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General facts about your ISA

In this section you will find General Facts- Eligibility Facts- Students Obligations and Deferment Status Facts

General facts

ISA Amount: it is the cost of the educational tuition fee.

Income to share percentage (Income Share): it describes the % of the income you will have to pay as part of your ISA agreement during your repayment period. It varies by School. The Income Share is not an interest rate or annual percentage rate.

Income: it refers to the student’s gross income (including wage, self-employment or any freelance income) as well as any business income the student may get (including dividends). Income shall not include income from a spouse or disability income.

Payment Term (Number of Payments): it describes how long you have to pay a part of your income to satisfy the ISA terms. Typical ISA terms are between 32-48 months. It varies by school.

Minimum Salary Threshold: it means the minimum annual gross income, calculated monthly, below which the student does not have to make monthly payments. For example, if your Minimum Salary Threshold is €18.000 or €1.500 per month, you won't have to pay until you earn €1.500 per month or €18.000 per year.

Payment Cap: it is the maximum amount you can repay, it protects you in case you are doing extremely well!

Duration of the contract (Final Maturity Date): The contract is valid from the Signing Date and shall remain in force and effect until the earliest date to occur of the following (“Termination Date”): 
(i) the Student reaches the Maximum Number of Payments (Payment term);
(ii) the student reaches the Payment Cap; or
(iii) the Final Maturity Date is reached (7 years from the signing date).

Deferment: Some circumstances qualify you to pause the repayment plan and defer the payments into the future. Examples for this are getting fired from your job or taking a maternity/paternity leave.

Eligibility facts

To qualify for Student Finance ISA, a student must:

  1. Be a legal resident and have a work permit of the country they are applying to.
  2. Be at least 18 years old 
  3. Be enrolled in a Program eligible by StudentFinance. 
  4. Good level of English

Student obligations and deferment status

In contrast to traditional loans, ISAs protect you from future income volatility after graduation. If you are unemployed or earn income below a certain threshold your payments will be €0. Furthermore, some circumstances qualify you to pause the repayment plan and defer the payments into the future.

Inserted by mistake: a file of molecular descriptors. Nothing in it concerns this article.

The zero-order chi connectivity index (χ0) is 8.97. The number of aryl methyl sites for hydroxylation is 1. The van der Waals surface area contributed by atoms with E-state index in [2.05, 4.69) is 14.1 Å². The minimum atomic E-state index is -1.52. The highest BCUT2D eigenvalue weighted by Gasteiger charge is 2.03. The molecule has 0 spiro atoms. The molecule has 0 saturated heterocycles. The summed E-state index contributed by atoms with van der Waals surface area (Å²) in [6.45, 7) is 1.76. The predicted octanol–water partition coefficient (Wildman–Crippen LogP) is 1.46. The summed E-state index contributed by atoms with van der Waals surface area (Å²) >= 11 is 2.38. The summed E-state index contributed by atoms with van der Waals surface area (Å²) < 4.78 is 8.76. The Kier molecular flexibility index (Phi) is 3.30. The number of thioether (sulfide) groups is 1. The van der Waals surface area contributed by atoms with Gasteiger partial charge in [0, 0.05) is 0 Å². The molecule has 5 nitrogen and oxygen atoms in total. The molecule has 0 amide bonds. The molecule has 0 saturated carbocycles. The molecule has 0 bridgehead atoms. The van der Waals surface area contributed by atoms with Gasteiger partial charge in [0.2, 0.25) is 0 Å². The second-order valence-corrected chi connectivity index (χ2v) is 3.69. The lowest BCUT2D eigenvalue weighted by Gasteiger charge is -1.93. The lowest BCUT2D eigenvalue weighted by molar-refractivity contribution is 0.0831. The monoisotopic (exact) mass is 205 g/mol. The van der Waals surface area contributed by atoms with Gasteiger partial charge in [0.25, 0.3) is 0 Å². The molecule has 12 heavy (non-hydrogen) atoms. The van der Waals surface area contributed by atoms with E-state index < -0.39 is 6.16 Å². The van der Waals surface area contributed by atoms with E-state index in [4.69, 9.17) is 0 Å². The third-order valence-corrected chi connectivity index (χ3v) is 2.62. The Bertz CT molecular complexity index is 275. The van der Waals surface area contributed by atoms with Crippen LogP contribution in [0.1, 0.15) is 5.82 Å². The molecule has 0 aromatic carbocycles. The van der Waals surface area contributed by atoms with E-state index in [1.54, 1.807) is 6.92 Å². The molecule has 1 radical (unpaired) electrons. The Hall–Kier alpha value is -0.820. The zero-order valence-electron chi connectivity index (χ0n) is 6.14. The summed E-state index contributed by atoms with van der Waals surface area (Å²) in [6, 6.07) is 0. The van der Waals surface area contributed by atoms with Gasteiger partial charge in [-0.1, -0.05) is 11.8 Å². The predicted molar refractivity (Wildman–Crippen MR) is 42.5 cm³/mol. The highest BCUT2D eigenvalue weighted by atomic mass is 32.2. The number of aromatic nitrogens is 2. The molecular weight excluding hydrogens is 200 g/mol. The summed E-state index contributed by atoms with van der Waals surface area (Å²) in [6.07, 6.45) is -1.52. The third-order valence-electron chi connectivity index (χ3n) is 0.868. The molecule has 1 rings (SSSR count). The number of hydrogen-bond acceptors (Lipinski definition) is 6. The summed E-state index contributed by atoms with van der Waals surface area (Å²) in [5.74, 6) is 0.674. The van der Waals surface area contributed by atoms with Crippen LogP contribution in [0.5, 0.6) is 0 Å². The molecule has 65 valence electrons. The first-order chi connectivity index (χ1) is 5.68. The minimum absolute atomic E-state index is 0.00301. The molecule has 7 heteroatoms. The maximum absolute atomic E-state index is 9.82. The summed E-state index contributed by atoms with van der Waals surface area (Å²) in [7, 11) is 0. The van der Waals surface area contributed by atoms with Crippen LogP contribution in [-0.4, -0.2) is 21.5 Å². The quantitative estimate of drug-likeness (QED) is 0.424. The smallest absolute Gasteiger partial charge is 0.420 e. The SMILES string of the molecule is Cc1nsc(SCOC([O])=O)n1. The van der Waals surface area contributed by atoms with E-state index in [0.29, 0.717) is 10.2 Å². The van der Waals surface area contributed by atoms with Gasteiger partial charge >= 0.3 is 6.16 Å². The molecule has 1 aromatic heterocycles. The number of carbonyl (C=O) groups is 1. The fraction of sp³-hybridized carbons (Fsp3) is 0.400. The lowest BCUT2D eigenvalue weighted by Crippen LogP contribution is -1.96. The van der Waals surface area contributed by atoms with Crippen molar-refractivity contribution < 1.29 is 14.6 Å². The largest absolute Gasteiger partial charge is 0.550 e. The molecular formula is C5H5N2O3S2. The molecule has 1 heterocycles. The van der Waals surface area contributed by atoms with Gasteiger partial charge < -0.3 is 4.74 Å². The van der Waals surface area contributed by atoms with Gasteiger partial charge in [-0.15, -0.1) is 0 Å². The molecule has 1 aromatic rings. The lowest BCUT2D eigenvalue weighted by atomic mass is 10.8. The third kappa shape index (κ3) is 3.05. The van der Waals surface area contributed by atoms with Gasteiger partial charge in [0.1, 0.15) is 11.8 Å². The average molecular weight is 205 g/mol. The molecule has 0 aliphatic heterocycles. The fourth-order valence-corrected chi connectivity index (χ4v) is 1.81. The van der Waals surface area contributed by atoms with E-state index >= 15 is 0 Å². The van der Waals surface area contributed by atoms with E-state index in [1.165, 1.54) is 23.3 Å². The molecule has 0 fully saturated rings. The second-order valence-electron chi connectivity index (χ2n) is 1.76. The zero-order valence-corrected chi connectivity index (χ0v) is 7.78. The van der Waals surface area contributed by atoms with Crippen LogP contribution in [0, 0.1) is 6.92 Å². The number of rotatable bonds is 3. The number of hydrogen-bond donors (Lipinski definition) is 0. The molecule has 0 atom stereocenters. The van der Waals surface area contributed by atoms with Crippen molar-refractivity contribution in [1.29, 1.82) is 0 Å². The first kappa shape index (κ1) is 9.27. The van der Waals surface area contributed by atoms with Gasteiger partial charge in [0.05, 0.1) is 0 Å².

Cases in which you get into a “Deferment Status”:
  • Employed and earning less than the Minimum Salary Threshold.
  • Unemployed (not working but actively seeking employment)Note: You must provide proof of your efforts to seek employment
  • The Student is not in the labor force (not working and not actively seeking employment; for instance, taking time off due to illness or to care for a child, relative or spouse).
The Deferment Status allows the Student to temporarily stop making Monthly Payments. The Deferment Status is not automatic. The Student will need to submit a request to StudentFinance in writing and provide StudentFinance with the documentation that demonstrates that the Student meets the eligibility requirements for the Deferment Status the Student is requesting. If a Student remains in Deferment Status up to the Final Maturity Date, the Agreement would be considered complete, irrespective of the total amount the Student has repaid.

Students Obligations

Your ISA contract is legally recognized under all jurisdictions. As such, regardless of the country, you currently or will reside in, you have the legal duty to report your income and make due payments, providing that you're earning at least the minimum salary threshold.

It is your responsibility and right to report to StudentFinance in all cases in which either your salary, country of residence or employment status changes. If you fail to do so, you are both subjected to potential financial losses (e.g. we will continue to deduct a percentage of your salary even when you stop working) and legal consequences. 

Every time there is a change in your monthly income, you must go to StudentFinance’s dashboard and upload your new payslip. The updated monthly payments will then be calculated to reflect your current salary.

You must always report your monthly income to StudentFinance so that we can accurately calculate your monthly payments. If you fail to do so, we will automatically assume that you earn twice the minimum threshold and deduct a percentage of that amount from your bank account.

The ISA is a legally binding contract. By failing to make the required monthly payments, you are subjected to both legal and financial consequences. If you fail to make the required monthly payments you will be marked as defaulted in your credit report, you will also be liable for legal actions, and you can also be contacted by a third-party debt collector.

StudentFinance will undertake a payment reconciliation on an annual basis by reviewing all of your income streams based on multiple sources, such as your tax returns. If it turns out that you were overpaying or underpaying, you will need to make additional payments to cover the insufficient amounts or get a discount for your future payments, respectively.